Certainly, it's not the event for anyone nervous about public speaking.  I'm not, after fifteen years of having my nerves beaten out of me in adult education, so I signed up as soon as I could.  I don't know what the odds were of being called up, but I was one of the lucky ones who got to present. 

I'd prepared fairly extensively.  My one-on-one with an agent was also today (and it went particularly well; the agent I'd picked was very engaging and "got" my story) so I'd written both a long-form pitch to go within 7 minutes for the one-on-one and a short-form Pitchapalooza version.  I finally printed out version three of the long-form pitch, which used as its core my query letter verbiage, this morning as I prepared to walk out the door.  By lunch, though, I'd already rewritten it long-hand on the back. Later, I was glad I did, as that pitch went extraordinarily well.  The other one?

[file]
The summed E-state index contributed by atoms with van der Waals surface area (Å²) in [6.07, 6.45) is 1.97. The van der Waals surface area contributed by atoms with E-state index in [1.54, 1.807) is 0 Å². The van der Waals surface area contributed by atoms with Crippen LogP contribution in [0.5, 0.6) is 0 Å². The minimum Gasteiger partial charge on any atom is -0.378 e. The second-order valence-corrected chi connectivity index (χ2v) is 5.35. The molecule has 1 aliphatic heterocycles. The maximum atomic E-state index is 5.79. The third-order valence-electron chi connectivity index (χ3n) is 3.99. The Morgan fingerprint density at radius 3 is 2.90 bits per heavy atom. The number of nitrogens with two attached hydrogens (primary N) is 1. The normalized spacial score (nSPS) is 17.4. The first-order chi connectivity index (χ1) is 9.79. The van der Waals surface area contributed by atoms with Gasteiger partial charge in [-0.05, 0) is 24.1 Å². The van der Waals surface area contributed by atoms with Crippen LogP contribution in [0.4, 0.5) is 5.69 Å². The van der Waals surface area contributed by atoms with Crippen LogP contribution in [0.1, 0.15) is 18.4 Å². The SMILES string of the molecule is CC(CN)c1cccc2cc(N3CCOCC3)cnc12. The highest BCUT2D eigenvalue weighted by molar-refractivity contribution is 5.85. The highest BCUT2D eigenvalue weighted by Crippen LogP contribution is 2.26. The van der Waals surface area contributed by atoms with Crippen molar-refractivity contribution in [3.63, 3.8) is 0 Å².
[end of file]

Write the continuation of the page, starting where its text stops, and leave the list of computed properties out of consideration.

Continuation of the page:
Here's (more or less) what I spoke into the microphone at Pitchapalooza: